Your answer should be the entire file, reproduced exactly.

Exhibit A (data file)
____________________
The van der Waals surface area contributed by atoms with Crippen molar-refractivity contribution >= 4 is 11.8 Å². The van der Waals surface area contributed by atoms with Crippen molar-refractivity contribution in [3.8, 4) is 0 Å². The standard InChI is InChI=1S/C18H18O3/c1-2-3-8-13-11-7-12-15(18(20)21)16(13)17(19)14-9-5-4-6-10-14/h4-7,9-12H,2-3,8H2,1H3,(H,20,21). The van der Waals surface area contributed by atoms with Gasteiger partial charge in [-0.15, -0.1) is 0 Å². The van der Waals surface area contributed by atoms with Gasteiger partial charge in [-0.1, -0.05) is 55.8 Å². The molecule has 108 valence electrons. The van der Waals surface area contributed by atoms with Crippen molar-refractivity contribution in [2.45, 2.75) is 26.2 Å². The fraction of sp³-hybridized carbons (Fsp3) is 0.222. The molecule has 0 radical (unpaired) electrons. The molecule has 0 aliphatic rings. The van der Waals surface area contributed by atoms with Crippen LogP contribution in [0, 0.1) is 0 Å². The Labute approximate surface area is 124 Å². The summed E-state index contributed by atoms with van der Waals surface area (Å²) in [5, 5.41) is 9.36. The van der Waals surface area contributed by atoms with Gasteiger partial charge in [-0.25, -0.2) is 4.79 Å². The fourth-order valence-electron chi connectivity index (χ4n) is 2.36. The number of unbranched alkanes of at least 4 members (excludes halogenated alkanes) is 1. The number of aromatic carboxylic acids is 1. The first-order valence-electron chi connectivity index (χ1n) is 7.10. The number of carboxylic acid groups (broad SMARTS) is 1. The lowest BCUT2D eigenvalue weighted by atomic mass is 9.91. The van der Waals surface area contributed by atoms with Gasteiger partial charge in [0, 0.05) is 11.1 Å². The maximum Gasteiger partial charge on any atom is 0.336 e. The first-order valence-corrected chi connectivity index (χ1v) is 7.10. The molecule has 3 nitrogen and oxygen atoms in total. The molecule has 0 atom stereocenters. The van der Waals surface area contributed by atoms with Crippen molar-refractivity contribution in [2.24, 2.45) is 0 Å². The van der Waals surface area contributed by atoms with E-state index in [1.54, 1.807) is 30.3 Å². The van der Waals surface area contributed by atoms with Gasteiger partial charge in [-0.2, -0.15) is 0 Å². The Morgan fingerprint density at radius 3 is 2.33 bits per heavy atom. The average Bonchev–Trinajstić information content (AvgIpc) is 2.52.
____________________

The van der Waals surface area contributed by atoms with Crippen molar-refractivity contribution >= 4 is 11.8 Å². The van der Waals surface area contributed by atoms with Crippen molar-refractivity contribution in [3.8, 4) is 0 Å². The standard InChI is InChI=1S/C18H18O3/c1-2-3-8-13-11-7-12-15(18(20)21)16(13)17(19)14-9-5-4-6-10-14/h4-7,9-12H,2-3,8H2,1H3,(H,20,21). The van der Waals surface area contributed by atoms with Gasteiger partial charge in [-0.15, -0.1) is 0 Å². The van der Waals surface area contributed by atoms with Gasteiger partial charge in [-0.1, -0.05) is 55.8 Å². The molecule has 108 valence electrons. The van der Waals surface area contributed by atoms with Crippen molar-refractivity contribution in [2.45, 2.75) is 26.2 Å². The fraction of sp³-hybridized carbons (Fsp3) is 0.222. The molecule has 0 radical (unpaired) electrons. The molecule has 0 aliphatic rings. The van der Waals surface area contributed by atoms with Crippen LogP contribution in [0, 0.1) is 0 Å². The Labute approximate surface area is 124 Å². The summed E-state index contributed by atoms with van der Waals surface area (Å²) in [5, 5.41) is 9.36. The van der Waals surface area contributed by atoms with Gasteiger partial charge in [-0.25, -0.2) is 4.79 Å². The fourth-order valence-electron chi connectivity index (χ4n) is 2.36. The number of unbranched alkanes of at least 4 members (excludes halogenated alkanes) is 1. The number of aromatic carboxylic acids is 1. The first-order valence-electron chi connectivity index (χ1n) is 7.10. The number of carboxylic acid groups (broad SMARTS) is 1. The lowest BCUT2D eigenvalue weighted by atomic mass is 9.91. The van der Waals surface area contributed by atoms with Gasteiger partial charge in [0, 0.05) is 11.1 Å². The maximum Gasteiger partial charge on any atom is 0.336 e. The first-order valence-corrected chi connectivity index (χ1v) is 7.10. The molecule has 3 nitrogen and oxygen atoms in total. The molecule has 0 atom stereocenters. The van der Waals surface area contributed by atoms with Crippen molar-refractivity contribution in [2.24, 2.45) is 0 Å². The van der Waals surface area contributed by atoms with E-state index in [1.54, 1.807) is 30.3 Å². The van der Waals surface area contributed by atoms with Gasteiger partial charge in [-0.2, -0.15) is 0 Å². The Morgan fingerprint density at radius 3 is 2.33 bits per heavy atom. The average Bonchev–Trinajstić information content (AvgIpc) is 2.52.